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Nike Decides a Colin Kaepernick Deal Is Worth the Backlash

The backlash poured in just hours after Kaepernick, the former San Francisco 49ers quarterback who sparked controversy for kneeling during the national anthem, tweeted that he’s starring in Nike’s iconic “Just Do It” ad campaign.
Source: Twitter/@Kaepernick7
By
  • Bloomberg

BEAVERTON, United States — The backlash poured in just hours after Colin Kaepernick, the former San Francisco 49ers quarterback who sparked controversy for kneeling during the national anthem, tweeted that he's starring in Nike Inc.'s iconic "Just Do It" ad campaign.

Following the announcement, hashtags #BoycottNike and #JustBurnIt started trending on Twitter. Some angry consumers posted photos and videos of themselves burning their Nike shoes and other gear to protest the company’s feature of the divisive figure in its 30th anniversary ad campaign.

The backlash was no surprise but Nike may be betting that the upside of a Kaepernick endorsement is worth angering conservative Americans and supporters of President Donald Trump. Kaepernick, who sparked a movement among professional athletes when he began taking a knee in 2016 during the anthem to protest police brutality against African Americans, is embroiled in a lawsuit against the National Football League and accuses it of blacklisting him.

Popular Athlete

Still, the former 49er is one of the most popular football players in the U.S. The shoe giant is likely counting on passions to cool.

“The long-term relationship and a contract that benefits both parties over the next 10 years will likely outweigh any current controversy,” said Bloomberg Intelligence analyst Chen Grazutis.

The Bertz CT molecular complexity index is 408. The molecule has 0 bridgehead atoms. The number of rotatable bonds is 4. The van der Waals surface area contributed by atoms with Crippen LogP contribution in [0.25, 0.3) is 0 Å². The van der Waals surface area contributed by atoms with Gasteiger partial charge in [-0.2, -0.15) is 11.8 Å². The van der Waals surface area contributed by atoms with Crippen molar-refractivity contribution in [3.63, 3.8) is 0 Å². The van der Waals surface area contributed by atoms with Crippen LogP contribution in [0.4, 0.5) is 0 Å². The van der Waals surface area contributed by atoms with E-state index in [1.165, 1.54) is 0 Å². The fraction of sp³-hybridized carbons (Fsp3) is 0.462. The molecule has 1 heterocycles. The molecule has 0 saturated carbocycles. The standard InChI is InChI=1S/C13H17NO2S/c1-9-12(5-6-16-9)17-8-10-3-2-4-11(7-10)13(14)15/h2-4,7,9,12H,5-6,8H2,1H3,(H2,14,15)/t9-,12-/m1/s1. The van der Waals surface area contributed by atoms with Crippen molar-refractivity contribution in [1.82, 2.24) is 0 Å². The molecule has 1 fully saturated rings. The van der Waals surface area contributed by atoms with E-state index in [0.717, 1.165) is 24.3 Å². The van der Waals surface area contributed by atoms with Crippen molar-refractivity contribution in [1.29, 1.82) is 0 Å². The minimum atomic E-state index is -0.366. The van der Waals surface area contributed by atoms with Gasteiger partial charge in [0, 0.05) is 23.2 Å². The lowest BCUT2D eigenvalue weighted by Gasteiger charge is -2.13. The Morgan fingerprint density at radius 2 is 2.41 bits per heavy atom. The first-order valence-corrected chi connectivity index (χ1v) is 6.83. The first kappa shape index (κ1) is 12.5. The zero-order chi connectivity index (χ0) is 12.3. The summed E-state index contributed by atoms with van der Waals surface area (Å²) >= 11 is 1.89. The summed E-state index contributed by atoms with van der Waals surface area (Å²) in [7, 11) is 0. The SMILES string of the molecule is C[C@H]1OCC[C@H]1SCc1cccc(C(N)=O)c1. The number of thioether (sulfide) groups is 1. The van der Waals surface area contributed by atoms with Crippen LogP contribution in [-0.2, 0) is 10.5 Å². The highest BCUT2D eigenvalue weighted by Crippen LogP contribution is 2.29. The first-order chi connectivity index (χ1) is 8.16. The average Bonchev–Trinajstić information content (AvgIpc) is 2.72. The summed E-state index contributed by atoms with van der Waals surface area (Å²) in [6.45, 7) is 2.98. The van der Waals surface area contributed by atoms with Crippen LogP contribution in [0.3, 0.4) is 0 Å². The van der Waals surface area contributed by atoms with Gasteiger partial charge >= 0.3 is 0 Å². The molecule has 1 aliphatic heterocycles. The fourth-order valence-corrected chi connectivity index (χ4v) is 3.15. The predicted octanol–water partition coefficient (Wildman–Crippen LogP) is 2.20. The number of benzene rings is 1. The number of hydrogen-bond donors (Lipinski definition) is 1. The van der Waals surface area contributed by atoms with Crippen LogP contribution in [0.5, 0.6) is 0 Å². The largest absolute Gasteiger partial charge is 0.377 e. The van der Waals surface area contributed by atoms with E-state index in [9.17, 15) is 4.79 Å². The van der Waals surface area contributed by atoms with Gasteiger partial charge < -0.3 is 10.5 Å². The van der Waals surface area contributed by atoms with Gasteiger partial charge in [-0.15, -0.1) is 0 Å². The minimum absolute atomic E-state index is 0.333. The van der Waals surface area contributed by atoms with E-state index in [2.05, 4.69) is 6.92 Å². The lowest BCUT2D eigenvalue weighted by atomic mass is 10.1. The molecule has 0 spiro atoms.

Kaepernick tweeted an image from the campaign with the caption, “Believe in something. Even if it means sacrificing everything.”

Nike is in a fierce battle with rival Adidas AG to sign star athletes. The combined marketing spending of the two companies may hit as much as $10 billion by fiscal 2020.

Nike has also shown its willingness to wade into America’s culture wars. Just a few weeks after Trump’s inauguration last year, the company launched a high-profile “Equality” campaign featuring LeBron James and Serena Williams. The campaign’s ambassadors included Ibtihaj Muhammad, a Muslim American fencer who wears a hijab when competing, and transgender triathlete Chris Mosier.

Despite criticism from President Trump and calls by both conservatives and liberals to boycott the league, the NFL is still pulling in billions of dollars. The world’s richest sports league, the NFL distributed a record $8.1 billion to its teams last season and posted an estimated overall revenue of $14 billion.

There is a risk of Nike upsetting its relationship with the NFL, which last week lost an attempt to dismiss Kaepernick’s lawsuit alleging collusion by the league to prevent him from signing with a team.

By Bruce Einhorn, with assistance from Kristine Servando; editors: K. Oanh Ha and Jeff Sutherland.

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